About 3,500 years ago, when the Bronze Age was ending in Europe and the Olmec civilization was thriving in Mexico, natives in San Antonio were living off the land using primitive tools, as they had been for thousands of years.
Signs of ancient human settlements have been found elsewhere in Texas, some more than 10,000 years old. And now there's evidence that about 1500 B.C. — three millennia before the Spanish Conquest — natives were building structures along the San Antonio River.
In December, workers preparing Mission County Park for construction found evidence of one such building while searching for a previous location of nearby Mission San Jose, which they never located.
What they did uncover — and then reburied after preliminary investigation — were remains of a prehistoric hut that burned down but left significant clues.
The archaeological find, verified by carbon dating, was disclosed to Bexar County commissioners Jan. 10 in a discussion of the ongoing $5.2 million park redevelopment.
Betty Bueche, who manages county facilities, said the structure dates from the Late Archaic Period that spanned from 3000 to 1000 B.C. Evidence is being analyzed by the state archaeologist and the UTSA Center for Archaeological Research.
"It adds to the cultural importance of this park, and it's determined to be the third-oldest-known structure in the state of Texas, so it's in its own category in prehistory. It is at least as important as a mission," Bueche told the court.
Bueche elaborated Jan. 11 on the discovery but declined to disclose its precise location, citing fears of tampering.
"It's all underground. There's nothing to see. We've covered it back up," she said.
Officials are waiting on a second round of carbon dating to establish when the structure burned. Then the state archaeologist will review that information as part of a report being prepared by Steve Tomka, director of the UTSA center. Tomka isn't authorized to disclose his findings, including photographs of the site, until they've been reviewed by the state, Bueche said.
It's not known yet for what the structure was used, and its dimensions aren't certain.
"All we know is that it burned," Bueche said, but even so, the charred remnants could tell tales.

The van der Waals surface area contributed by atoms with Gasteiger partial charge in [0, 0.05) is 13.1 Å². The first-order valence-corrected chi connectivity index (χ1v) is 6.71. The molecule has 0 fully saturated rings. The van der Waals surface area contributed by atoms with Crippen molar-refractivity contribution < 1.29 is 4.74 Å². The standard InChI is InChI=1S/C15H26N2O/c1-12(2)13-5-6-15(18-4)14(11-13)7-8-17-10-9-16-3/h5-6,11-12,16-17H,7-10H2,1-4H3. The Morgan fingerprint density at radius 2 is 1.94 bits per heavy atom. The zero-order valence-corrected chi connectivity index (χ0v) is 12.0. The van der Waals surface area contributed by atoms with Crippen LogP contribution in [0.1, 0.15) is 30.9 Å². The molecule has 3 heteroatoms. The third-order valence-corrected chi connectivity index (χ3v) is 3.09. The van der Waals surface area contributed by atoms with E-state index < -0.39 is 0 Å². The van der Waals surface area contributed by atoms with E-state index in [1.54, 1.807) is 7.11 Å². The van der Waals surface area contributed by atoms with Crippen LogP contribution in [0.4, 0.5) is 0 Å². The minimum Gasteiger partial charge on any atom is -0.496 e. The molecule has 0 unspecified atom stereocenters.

"In that timeframe, the structures that have been found previously are with bent poles, so they formed sort of a domed hut. These were done with upright posts, so this was a method of construction that until this find and the carbon dating that's been done, we didn't know dated that far back," Bueche said.
Few artifacts have been found at the location.
"There were some chips of flint that obviously had come from dart points, but very little. That's the thing — we're at a very preliminary stage" of the investigation, she said.
The county is poised to exploit the discovery as it redevelops the park and completes work on the river's Mission Reach. With further research planned, officials eventually could make the ancient site part of the park's educational programming.
No similar structures have been found in the region, and until now the area's oldest known structures were from the colonial period. In Louisiana, manmade mounds from the Late Archaic era have been preserved.
"We want to illustrate that the occupation of this area extended far earlier than when the Spaniards arrived, and that there is a cultural continuum from the occupation of the Native American groups, to the arrival of the Spaniards, to modern day," Bueche said.
In the meantime, officials hope to preserve what's there and avoid damage from construction and curiosity seekers.
The discovery came as they were using historic records to try to locate and preserve any remnants of an earlier site for the San Jose mission. The current location is believed to be its third. The two previous churches were destroyed by floods.
"We had no idea that we would come across what we have come across," Bueche said.
Based on reporting by the Associated Press.